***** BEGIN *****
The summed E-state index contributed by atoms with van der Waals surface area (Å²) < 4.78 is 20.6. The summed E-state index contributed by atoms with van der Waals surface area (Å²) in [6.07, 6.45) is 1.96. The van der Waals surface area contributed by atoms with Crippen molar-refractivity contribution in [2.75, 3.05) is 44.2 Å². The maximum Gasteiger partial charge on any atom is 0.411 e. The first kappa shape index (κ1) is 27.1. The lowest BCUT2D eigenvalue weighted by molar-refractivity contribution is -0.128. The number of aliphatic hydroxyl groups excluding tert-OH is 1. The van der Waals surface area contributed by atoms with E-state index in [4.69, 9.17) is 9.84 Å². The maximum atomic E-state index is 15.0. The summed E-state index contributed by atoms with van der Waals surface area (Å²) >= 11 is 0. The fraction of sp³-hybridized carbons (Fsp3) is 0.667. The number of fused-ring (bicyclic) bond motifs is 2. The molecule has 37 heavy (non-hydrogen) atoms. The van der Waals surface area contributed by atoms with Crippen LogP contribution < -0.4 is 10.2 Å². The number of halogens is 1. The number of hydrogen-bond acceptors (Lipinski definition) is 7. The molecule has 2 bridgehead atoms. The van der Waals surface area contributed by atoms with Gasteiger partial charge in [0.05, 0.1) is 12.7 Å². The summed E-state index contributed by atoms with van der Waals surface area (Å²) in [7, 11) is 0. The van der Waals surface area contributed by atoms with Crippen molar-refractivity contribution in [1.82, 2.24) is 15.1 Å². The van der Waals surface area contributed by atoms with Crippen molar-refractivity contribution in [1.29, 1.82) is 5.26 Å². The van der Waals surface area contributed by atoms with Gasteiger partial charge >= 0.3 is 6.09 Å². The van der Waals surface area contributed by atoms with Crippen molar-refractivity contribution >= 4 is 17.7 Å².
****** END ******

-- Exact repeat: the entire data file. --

The summed E-state index contributed by atoms with van der Waals surface area (Å²) < 4.78 is 20.6. The summed E-state index contributed by atoms with van der Waals surface area (Å²) in [6.07, 6.45) is 1.96. The van der Waals surface area contributed by atoms with Crippen molar-refractivity contribution in [2.75, 3.05) is 44.2 Å². The maximum Gasteiger partial charge on any atom is 0.411 e. The first kappa shape index (κ1) is 27.1. The lowest BCUT2D eigenvalue weighted by molar-refractivity contribution is -0.128. The number of aliphatic hydroxyl groups excluding tert-OH is 1. The van der Waals surface area contributed by atoms with E-state index in [4.69, 9.17) is 9.84 Å². The maximum atomic E-state index is 15.0. The summed E-state index contributed by atoms with van der Waals surface area (Å²) >= 11 is 0. The fraction of sp³-hybridized carbons (Fsp3) is 0.667. The number of fused-ring (bicyclic) bond motifs is 2. The molecule has 37 heavy (non-hydrogen) atoms. The van der Waals surface area contributed by atoms with Crippen LogP contribution < -0.4 is 10.2 Å². The number of halogens is 1. The number of hydrogen-bond acceptors (Lipinski definition) is 7. The molecule has 2 bridgehead atoms. The van der Waals surface area contributed by atoms with Gasteiger partial charge in [0.05, 0.1) is 12.7 Å². The summed E-state index contributed by atoms with van der Waals surface area (Å²) in [7, 11) is 0. The van der Waals surface area contributed by atoms with Crippen molar-refractivity contribution in [1.82, 2.24) is 15.1 Å². The van der Waals surface area contributed by atoms with Crippen molar-refractivity contribution in [1.29, 1.82) is 5.26 Å². The van der Waals surface area contributed by atoms with Gasteiger partial charge >= 0.3 is 6.09 Å². The van der Waals surface area contributed by atoms with Crippen molar-refractivity contribution >= 4 is 17.7 Å².